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## Re: [ontolog-forum] George Lakoff - Women, Fire, Dangerous Things - Embo

 To: "[ontolog-forum]" Ravi Sharma Tue, 12 Aug 2014 22:37:54 -0700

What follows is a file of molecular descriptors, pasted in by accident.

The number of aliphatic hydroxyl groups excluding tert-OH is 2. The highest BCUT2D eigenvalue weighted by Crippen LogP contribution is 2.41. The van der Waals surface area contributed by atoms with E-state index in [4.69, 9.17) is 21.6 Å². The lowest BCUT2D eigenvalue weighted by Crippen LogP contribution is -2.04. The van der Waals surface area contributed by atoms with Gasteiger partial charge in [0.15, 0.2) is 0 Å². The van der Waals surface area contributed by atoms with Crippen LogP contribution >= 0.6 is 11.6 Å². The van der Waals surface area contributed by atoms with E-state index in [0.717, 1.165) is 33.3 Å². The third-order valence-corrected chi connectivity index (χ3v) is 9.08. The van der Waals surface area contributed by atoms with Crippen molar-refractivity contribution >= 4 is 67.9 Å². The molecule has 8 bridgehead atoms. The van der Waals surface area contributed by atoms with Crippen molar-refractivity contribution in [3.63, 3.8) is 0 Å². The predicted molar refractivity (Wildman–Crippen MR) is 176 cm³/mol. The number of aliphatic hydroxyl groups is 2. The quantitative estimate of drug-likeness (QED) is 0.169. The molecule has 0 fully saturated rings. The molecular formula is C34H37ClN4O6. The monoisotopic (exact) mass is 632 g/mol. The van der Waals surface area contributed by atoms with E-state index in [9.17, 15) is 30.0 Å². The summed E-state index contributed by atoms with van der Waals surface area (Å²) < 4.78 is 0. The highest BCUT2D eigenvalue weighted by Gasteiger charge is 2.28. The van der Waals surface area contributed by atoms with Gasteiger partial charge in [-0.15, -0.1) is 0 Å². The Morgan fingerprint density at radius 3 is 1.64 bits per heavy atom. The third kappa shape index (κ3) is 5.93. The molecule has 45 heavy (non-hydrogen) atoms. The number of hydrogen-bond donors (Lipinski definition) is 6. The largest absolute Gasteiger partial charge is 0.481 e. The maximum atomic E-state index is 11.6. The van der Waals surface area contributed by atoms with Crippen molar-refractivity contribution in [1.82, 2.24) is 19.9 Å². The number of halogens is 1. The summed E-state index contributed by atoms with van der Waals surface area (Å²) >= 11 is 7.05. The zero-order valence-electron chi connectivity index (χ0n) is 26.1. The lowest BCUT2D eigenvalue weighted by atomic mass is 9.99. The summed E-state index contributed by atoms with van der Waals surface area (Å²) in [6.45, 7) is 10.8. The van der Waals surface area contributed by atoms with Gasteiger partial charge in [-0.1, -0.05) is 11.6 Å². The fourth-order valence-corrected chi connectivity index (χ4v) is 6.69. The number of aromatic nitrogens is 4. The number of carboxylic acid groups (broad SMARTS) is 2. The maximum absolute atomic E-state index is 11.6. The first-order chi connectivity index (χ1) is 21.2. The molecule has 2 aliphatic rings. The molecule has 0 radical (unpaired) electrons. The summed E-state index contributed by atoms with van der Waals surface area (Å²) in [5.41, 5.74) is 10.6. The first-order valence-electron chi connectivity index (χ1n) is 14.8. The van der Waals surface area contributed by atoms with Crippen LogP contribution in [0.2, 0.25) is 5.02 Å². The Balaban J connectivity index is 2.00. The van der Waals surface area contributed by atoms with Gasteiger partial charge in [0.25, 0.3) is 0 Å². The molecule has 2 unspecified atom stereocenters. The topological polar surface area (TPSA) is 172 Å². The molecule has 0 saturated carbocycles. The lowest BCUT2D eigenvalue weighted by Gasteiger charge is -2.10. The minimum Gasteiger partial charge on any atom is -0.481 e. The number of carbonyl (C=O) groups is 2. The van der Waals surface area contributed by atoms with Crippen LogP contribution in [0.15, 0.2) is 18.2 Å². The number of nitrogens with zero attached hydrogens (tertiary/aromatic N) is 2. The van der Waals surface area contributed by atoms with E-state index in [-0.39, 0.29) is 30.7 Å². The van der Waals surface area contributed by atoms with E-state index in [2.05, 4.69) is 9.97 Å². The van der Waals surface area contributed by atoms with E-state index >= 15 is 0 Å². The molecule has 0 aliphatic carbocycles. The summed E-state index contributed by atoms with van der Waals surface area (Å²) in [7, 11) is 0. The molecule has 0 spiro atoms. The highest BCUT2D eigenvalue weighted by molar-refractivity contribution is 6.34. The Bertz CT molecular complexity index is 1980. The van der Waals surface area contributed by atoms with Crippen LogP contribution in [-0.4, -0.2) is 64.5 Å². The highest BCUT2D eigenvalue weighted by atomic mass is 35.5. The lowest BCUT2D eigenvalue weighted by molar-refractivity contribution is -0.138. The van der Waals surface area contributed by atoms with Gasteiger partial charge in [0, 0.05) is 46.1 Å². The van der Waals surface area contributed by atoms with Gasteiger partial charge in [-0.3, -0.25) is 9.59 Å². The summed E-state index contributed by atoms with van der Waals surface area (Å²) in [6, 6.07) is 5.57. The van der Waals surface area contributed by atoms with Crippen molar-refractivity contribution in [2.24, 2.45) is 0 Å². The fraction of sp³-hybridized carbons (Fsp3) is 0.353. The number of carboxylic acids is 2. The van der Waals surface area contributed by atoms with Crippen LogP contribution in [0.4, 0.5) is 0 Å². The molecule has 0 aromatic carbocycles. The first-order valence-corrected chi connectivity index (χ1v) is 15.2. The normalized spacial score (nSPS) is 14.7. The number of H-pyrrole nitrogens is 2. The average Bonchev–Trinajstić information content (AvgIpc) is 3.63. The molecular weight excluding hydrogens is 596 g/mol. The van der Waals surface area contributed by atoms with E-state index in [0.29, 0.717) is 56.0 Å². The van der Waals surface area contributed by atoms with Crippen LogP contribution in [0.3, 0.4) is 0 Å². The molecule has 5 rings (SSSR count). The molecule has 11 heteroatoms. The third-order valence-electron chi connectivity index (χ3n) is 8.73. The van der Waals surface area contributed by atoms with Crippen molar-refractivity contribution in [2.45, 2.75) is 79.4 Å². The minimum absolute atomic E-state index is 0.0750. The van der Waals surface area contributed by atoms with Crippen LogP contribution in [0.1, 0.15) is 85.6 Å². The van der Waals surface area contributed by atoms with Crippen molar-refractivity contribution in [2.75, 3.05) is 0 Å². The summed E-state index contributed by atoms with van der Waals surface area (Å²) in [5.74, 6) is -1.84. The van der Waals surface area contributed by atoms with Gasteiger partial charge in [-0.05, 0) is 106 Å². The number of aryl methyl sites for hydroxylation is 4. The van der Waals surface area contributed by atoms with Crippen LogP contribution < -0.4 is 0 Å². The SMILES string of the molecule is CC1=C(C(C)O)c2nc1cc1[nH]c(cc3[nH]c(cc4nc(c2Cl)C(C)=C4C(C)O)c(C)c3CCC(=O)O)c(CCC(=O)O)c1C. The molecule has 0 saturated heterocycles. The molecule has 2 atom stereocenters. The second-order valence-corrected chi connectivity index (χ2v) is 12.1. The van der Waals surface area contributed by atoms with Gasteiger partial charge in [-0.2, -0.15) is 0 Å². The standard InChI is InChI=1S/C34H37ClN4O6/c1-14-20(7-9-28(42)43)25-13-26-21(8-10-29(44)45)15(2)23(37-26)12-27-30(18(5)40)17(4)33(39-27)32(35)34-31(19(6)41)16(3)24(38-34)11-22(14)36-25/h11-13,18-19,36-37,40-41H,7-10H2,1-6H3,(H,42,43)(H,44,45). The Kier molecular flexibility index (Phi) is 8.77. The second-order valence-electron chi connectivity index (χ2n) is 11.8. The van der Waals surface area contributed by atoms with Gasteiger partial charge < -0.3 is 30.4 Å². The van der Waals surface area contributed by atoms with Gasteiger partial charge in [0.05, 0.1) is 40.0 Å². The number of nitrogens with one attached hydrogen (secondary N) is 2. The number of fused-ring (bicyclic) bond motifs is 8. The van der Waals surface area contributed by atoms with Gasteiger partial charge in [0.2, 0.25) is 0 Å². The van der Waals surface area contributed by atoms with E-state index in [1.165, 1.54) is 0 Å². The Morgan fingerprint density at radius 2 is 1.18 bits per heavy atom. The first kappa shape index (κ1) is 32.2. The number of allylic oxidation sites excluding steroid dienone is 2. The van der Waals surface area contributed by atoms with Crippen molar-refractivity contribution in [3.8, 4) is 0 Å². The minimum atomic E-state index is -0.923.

BruceVery interesting, thanks for sharing and I am about to see the video on embodied cognition, etc. Please also let me know if there have been more posts and how we access the new European site of Ontolog Forum to follow this thread if you know. Regards,RaviOn Fri, Jul 25, 2014 at 11:44 AM, Bruce Schuman wrote: A year ago, a friend of mine took a free online course in logic through Stanford University.  The teacher was Michael Genesereth, an associate professor of computer science at Stanford.  I was impressed with the robust simple clarity and authenticity of his approach, aimed at anyone with basic high school level math and some capacity to deal with simple concepts from set theory.  I just signed up for the 2014 class, starting in September, regarding which he says  Logic is one of the oldest intellectual disciplines in human history. It dates back to the times of Aristotle; it has been studied through the centuries; and it is still a subject of active investigation today.  This course is a basic introduction to Logic. It shows how to formalize information in form of logical sentences. It shows how to reason systematically with this information to produce all logical conclusions and only logical conclusions. And it examines logic technology and its applications - in mathematics, science, engineering, business, law, and so forth.  https://www.coursera.org/course/intrologic  I like his point regarding “all logical conclusions and only logical conclusions”.  His breadth of application is also significant.   He is not talking about a specialized subset of logic, or a kind of logic that only applies in particular contexts or under particular circumstances.  For me – this point must be placed squarely in the center of any persuasive argument regarding “embodied reason”. I did watch the video suggested by John Bottoms on George Lakoff’s new theory -- https://www.youtube.com/watch?v=XWYaoAoijdQ – and the fuzzy feeling continues to grow in me – that this idea of “embodied reason” should, at the least, be challenged.  One questioner at the end of the lecture asked about alternative neural pathways for similar reasoning expressed in different languages – and though I might have misunderstood, it felt to me like Lakoff ducked the question.  For me, any notion of isomorphic mapping between neural pathways and logic pathways seems like mythology.  I’m no expert, and I know a lot of progress has been made – but for me, these things appear to be statistical field effects, not isomorphic correlations, as Lakoff seems to be suggesting.  So – as I continue to frame my understanding of Lakoff’s approach – I am starting to get the idea that he is making a distinction between “correct logic” (that does, according to my view, have a disembodied ontological existence), and “the observed empirical logic of what people actually do” – which, probably unfortunately, tends to be somewhat aberrant, and involve distortions of “the pure form” that I understand professor Genesereth to be teaching.  So big surprise – people don’t think logically. This is revolutionary?  This discovery changes cognitive science forever?  On this grounds, we are expected to throw out the laws of logic?   I’ve been involved with many groups trying to figure out what’s wrong with politics, and how the world could straighten itself out, and a huge theme is the tendency to logical distortion in political thinking due to who-knows-how-many “embodied” influences – like ideology – or culture -- or cognitive overload.  Psychology professor Jonathan Haidt’s 2013 book  “The Righteous Mind: Why Good People are Divided by Religion and Politics” has influenced the national conversation on this subject:  http://righteousmind.com/  This kind of distortion is what emerges if we decide what we want to study is “what people actually do” (“empiricism”) – without asking the question – “does what they do make sense, is it correct – or is it an aberrant distortion due to xyz influence?”  If you take the view that there is no guiding standard on this subject – a view I sometimes tend to see as too fashionable among academics – you do end up with a very confusing relativism, that I would suppose could be straightened out with a major jolt of Genesereth logic.  Since my instinct is – “let’s fix this place” – I am less interested in studying the myriad ways thinking can become confused and messy as I am in devising some way or method or heuristic that could help guide us all back towards a shared human clarity and common ground of reasoning – an objective Lakoff seems to regard as not only impossible, but also undesirable.  Is the logic taught by professor Genesereth “a property of the universe”?  Well, I don’t know, but my guess is “yes” – and the alternatives to me feel like StarTrek or the Twilight Zone…  ***   6. The theory of prototypes was well established by Aristotle in     his biological writings.  His logical writings were the source      of the theory of categories that Lakoff criticized.  But in his     more voluminous biological writings, Aristotle argued for a      bottom-up theory of analysis based on *prototypes* rather than     top-down definitions.  He explicitly said that any definition      of species or genera must be based on a detailed description     of a specimen, and that the definitions must *change* when      new discoveries are made.  Kant and many others made similar     observations -- but with the term 'schema' rather than prototype.  For years, I believed in the power and potential of numerical taxonomy as propounded by Sokal and Sneath -- http://en.wikipedia.org/wiki/Numerical_taxonomy.  I thought it could be perfected if we could only get the algebraic cascades defined the right way.   And I was fascinated by the quote from Linnaeus on the fundamentals of classification:  All the real knowledge which we possess depends onmethods by which we distinguish the similar from thedissimilar. The greater the number of natural distinctions this method comprehends the clearer becomes our idea ofthings. The more numerous the objects which employ ourattention the more difficult it becomes to form such amethod, and the more necessary.  I saw this as the master-principle for dimension-based models of classification, and the key to defining the illusive concepts of “similarity” and “difference” – which, though this approach, can be assigned mathematical/algebraic values through cascaded dimensions.  But for a long time, I did not fully realize that this process can only be stipulative – and that ANY taxonomic classification is ASBOLUTELY subject to ad hoc transience, depending on choice of variables and local/immediate purposes.  This fact of life, as I see it now, is another direct consequence of the Sowa principle: “reality is continuous, concepts are discrete”.  Pick your variables, deal with the consequences…  So – what this means for the ontology of language is – all taxonomic systems and classifications are social conventions, chosen for convenience, and subject to continuing evolutionary transience.  They must be constantly updated – and that process must be understood as converging towards a “central” statistical approximation (a common theme in prototype theory).  The “empirical reality” of these taxonomic systems – reflects social convention.  Yes, they are absolutely useful for statistical social processes.  But they have no independent absolute meaning.  They are an agreement among participants that it is currently convenient to see the world in these terms.  When this is clear, we can then look at Aristotle’s point, cited by John  Aristotle argued for abottom-up theory of analysis based on *prototypes* rather than top-down definitions.  He explicitly said that any definitionof species or genera must be based on a detailed description of a specimen, and that the definitions must *change* whennew discoveries are made.   This is more or less what I just said, and maybe the essential point in any critique of hierarchical top-down methods.   And this statement points to “the revolution” that many of us – Lakoff certainly included – are reaching for. The critique of the top-down taxonomic form – is that it is cast in stone – and inherently not responsive to transience (this is the kind of problem inherent in “the early Wittgenstein”).  So, the early-stage revolutionaries, recognizing this problem, want to drive the process with bottom-up specifics, intended to exert transformative influence of the top-level categories.  And that is, of course, part of what we need.  But the recognition that any taxonomic form – postulated or asserted from the top, informed from the bottom – is still transient – transient, local, and immediate – is an essential next step in liberating the power of top-down categorical models, freeing them from their cast-in-stone rigidity, and opening the way to a new cognitive science that does not need to reject universals – as I tend to understand Lakoff and many others to be doing.  The key is to define actual point-of-experience intended meaning as inherently and always stipulative in all its particulars.  Yes, guide the process of communication from a shared pool of meanings drawn from social convention – but always remember that intended meaning is driven in every detail by the speaker.  “Who is to be master?”, asked Humpty-Dumpty.  The speaker.  And if the speaker wants to be successful with the listener – he/she better have a pretty good idea of shared word meanings…  From my point of view – these principles begin to describe how the classical view can be rescued from its current level of disrespect, and put back at the top of the world’s understanding of logic.  All these other methods are subsets of the classical method, when its rigidity is transformed into fluency through bottom-up information and the recognition that categories in actual usage are always ad hoc and context-specific.  *** And with all that said – a review of some of Lakoff’s fundamental points, taken from his 30-year-old book – most of which, as I understand it, he is still asserting today, though perhaps in slightly different terms.  John in his email from  7/22 cites these points from the .pdf of Women Fire and Dangerous Things,  http://originresearch.com/docs/George-Lakoff-Women-Fire-and-Dangerous-Things.pdf - page 9  In these terms, Lakoff outlines what he considers to be the revolution he and his compatriots are bringing to cognitive science and the world. Would Lakoff still assert these points today, in these same terms?   If what he is saying is – throw out rigid top-down categorical models, and replace them with fluent ones, Lakoff is absolutely right. And regarding ways that science understands the world, Lakoff is absolutely right when he says that (those old ideas) “need to be replaced by ideas that are not only more accurate, but more humane.”  We do need a revolution in accuracy – and that revolution might offer real hope for a world view that is more humane… The evidence we will be considering suggests a shift from classical categories to prototype-based categories defined by cognitive models. It is achange that implies other changes: changes in the concepts of truth, knowledge, meaning, rationality, even grammar. A number of familiarideas will fall by the wayside. Here are some that will have to be left behind:  - Meaning is based on truth and reference; it concerns the relationshipbetween symbols and things in the world.  - Biological species are natural kinds, defined by common essentialproperties.  - The mind is separate from, and independent of, the body.  - Emotion has no conceptual content. - Grammar is a matter of pure form.  - Reason is transcendental, in that it transcends-goes beyond-theway human beings, or any other kinds of beings, happen to think. It concerns the inferential relationships among all possible concepts inthis universe or any other. Mathematics is a form of transcendental reason. - There is a correct, God's eye view of the world-a single correct way of understanding what is and is not true. - All people think using the same conceptual system.  These ideas have been part of the superstructure of Western intellectuallife for two thousand years. They are tied, in one way or another, to the classical concept of a category. When that concept is left behind, theothers will be too. They need to be replaced by ideas that are not only more accurate, but more humane.  Bruce Schuman(805) 966-9515, PO Box 23346, Santa Barbara CA 93101  -----Original Message-----From: ontolog-forum-bounces@xxxxxxxxxxxxxxxx [mailto:ontolog-forum-bounces@xxxxxxxxxxxxxxxx] On Behalf Of John F Sowa Sent: Tuesday, July 22, 2014 8:21 AMSubject: Re: [ontolog-forum] George Lakoff - Women, Fire, Dangerous Things - Embodied Reason  Bruce, Rich, and Chris, Bruce> It's a powerful sophisticated highly detailed and substantial book> -- and the entire 631 pages are available in a pretty good .pdf...  Thanks for the URL.  I agree that it's an important book.  I bought it shortly after it came out, but I'm glad to have an electronic copy. General observation about George Lakoff:  I have a large overlap of agreement with most of his conclusions, especially on metaphors, word meanings, the relationships between syntax and semantics, and the nature of the embodied mind.  But his history of ideas is almost always *spectacularly* wrong.  See the excerpt below from p. 9 of the book.  I agree that every one of those points is false or at least misleading.  But every one of them was debated and rejected by some Western philosophers since the Greeks.  Rich> I haven’t yet read Lakoff [philosophy] in the flesh... That's another good book that suffers from the same historical flaws. I said that in my review:  http://www.jfsowa.com/pubs/lakoff.htm Chris> the book makes a persuasive case that prototype theory is a good model > for how humans categorize things in their world. I agree.  So did Wittgenstein.  Lakoff cited Rosch, and he mentioned Wittgenstein.  Rosch wrote her PhD dissertation on using Wittgenstein's theory of family resemblance.  But related ideas were very widely proposed, analyzed, and debated since the ancient Greeks.  William Whewell made a strong case for prototypes in biology in 1858 (but he did not use the prefix 'proto').  Kant used the word 'schema', which was widely used in psychology by Selz, Piaget, Bartlett, etc. Another term is Gestalt.  Unfortunately, Lakoff's citation for 'schema'is Rumelhart, 1975. Peirce had read Whewell and Kant.  He said that the notion of schema in Kant was his single most important notion, which Kant should have made the centerpiece of his Critiques.  Otto Selz was a psychologist who did make the schema his central focus.  Herb Simon cited Selz's notion of schematic anticipation as a predecessor and inspiration for his theory of chunks and pattern-directed search in AI.  Chris> Current methods rely on domain experts or knowledge engineers > abstracting a variety of observations into a system of axioms that can > be used downstream for deductive reasoning. This can lead to rigidity, > bottlenecks, etc. I agree.  Such methods are valuable for solving particular problems. They correspond to the microtheories in Cyc.  But they are far too limited and brittle to put in a top-level ontology.  For citations and discussion, see http://www.jfsowa.com/pubs/cogcat.htm  Some corrections to Lakoff's history:   1. Pythagoras and Plato had a theory of a detached or at least     a detachable psyche.  Pythagoras had a notion of migration of      souls (which he probably picked up from Eastern philosophy).     Both Heraclitus and Pythagoras lived in Anatolia, where they     undoubtedly got ideas from the gurus who traveled the silk road      from China to the Greek colonies.   2. But Aristotle had a hierarchy of *embodied* psyches, which were     not detachable.  They ranged a from vegetative psyche for plants      to more complex psyches for animals from sponges, to worms, to     mammals, to humans.  By the way, Aristotle was the first person     to recognize that sponges were animals, not plants.    3. The great Christian theologian Thomas Aquinas was a good     Aristotelian.  He used Aristotle's theory as a basis for     explaining the dogma of the resurrection of the dead at the      end of the world:  the human soul without a body is pale     shadow (as Homer said in his description of Hades) and the     soul requires the body to support all its faculties.    4. The Greek atomists, starting with Leucippus and Democritus, had     a different view, but it was also embodied.  They assumed atoms     of different shapes for the four elements (earth, fire, air,      and water).  They assumed that the psyche consisted of spherical     atoms, because they were more penetrating.  The atoms of the     psyche swirled around and thereby directed the motions of the      other atoms of the body.  (If you relate the psyche atoms to     modern theories of the electron, that's not a bad summary.)   5. The mind-body problem was invented by Descartes.  It was a huge      source of confusion that the Greeks never suffered from.  Many     philosophers, such as Peirce and Whitehead, had read Aristotle,     and they argued for a continuum of psychological (or mind-like)      phenomena from the lowest level to the human (and perhaps beyond).   6. The theory of prototypes was well established by Aristotle in     his biological writings.  His logical writings were the source      of the theory of categories that Lakoff criticized.  But in his     more voluminous biological writings, Aristole argued for a     bottom-up theory of analysis based on *prototypes* rather than      top-down definitions.  He explicitly said that any definition     of species or genera must be based on a detailed description     of a specimen, and that the definitions must *change* when      new discoveries are made.  Kant and many others made similar     observations -- but with the term 'schema' rather than prototype.   7. Lakoff's primary opponents are Descartes and Chomsky (who wrote      a book with the title _Cartesian Linguistics_).  Many logicians,     such as Frege and Russell, were guilty of the errors cited below.     But Peirce, Whitehead, and others were not.  In fact, Whitehead      explicitly disavowed the introduction that Russell had written     in the 1925 revision of the _Principia Mathematica_.  ANW wrote     a letter to _Mind_ saying that he had no part in the revision,      and he did not want to have his name associated with it. If Lakoff had focused his attack on Chomsky, I wouldn't complain.Marvin Minsky said something similar:  Chomsky's contributions from the mid 1950s to mid 1960s were extremely valuable.  But linguistics would have progressed much better if Chomsky had stuck with politics instead of returning to linguistics after the Vietnam War.  John_____________________________________________________________________ > A number of familiar ideas will fall by the wayside. Here are some > that will have to be  left behind:> > - Meaning is based on truth and reference; it concerns the relationship>   between symbols and things in the world. > - Biological species are natural kinds, defined by common essential>   properties.> - The mind is separate from, and independent of, the body.> - Emotion has no conceptual content. > - Grammar is a matter of pure form.> - Reason is transcendental, in that it transcends-goes beyond-the>   way human beings, or any other kinds of beings, happen to think. >   It concerns the inferential relationships among all possible concepts>   in this universe or any other. Mathematics is a form of transcendental>   reason. > - There is a correct, God's eye view of the world-a single correct way>   of understanding what is and is not true.> - All people think using the same conceptual system. > > These ideas have been part of the superstructure of Western > intellectual life for two thousand years. They are tied, in one way or > another, to the classical concept of a category. When that concept is > left behind, the others will be too. They need to be replaced by ideas > that are not only more accurate, but more humane.       _________________________________________________________________Message Archives: http://ontolog.cim3.net/forum/ontolog-forum/ Config Subscr: http://ontolog.cim3.net/mailman/listinfo/ontolog-forum/Unsubscribe: mailto:ontolog-forum-leave@xxxxxxxxxxxxxxxx Shared Files: http://ontolog.cim3.net/file/ Community Wiki: http://ontolog.cim3.net/wiki/ To join: http://ontolog.cim3.net/cgi-bin/wiki.pl?WikiHomePage#nid1J   _________________________________________________________________ Message Archives: http://ontolog.cim3.net/forum/ontolog-forum/ Config Subscr: http://ontolog.cim3.net/mailman/listinfo/ontolog-forum/ Unsubscribe: mailto:ontolog-forum-leave@xxxxxxxxxxxxxxxx Shared Files: http://ontolog.cim3.net/file/ Community Wiki: http://ontolog.cim3.net/wiki/ To join: http://ontolog.cim3.net/cgi-bin/wiki.pl?WikiHomePage#nid1J  -- Thanks.Ravi(Dr. Ravi Sharma)313 204 1740 Mobile ``` _________________________________________________________________ Message Archives: http://ontolog.cim3.net/forum/ontolog-forum/ Config Subscr: http://ontolog.cim3.net/mailman/listinfo/ontolog-forum/ Unsubscribe: mailto:ontolog-forum-leave@xxxxxxxxxxxxxxxx Shared Files: http://ontolog.cim3.net/file/ Community Wiki: http://ontolog.cim3.net/wiki/ To join: http://ontolog.cim3.net/cgi-bin/wiki.pl?WikiHomePage#nid1J    (01) ```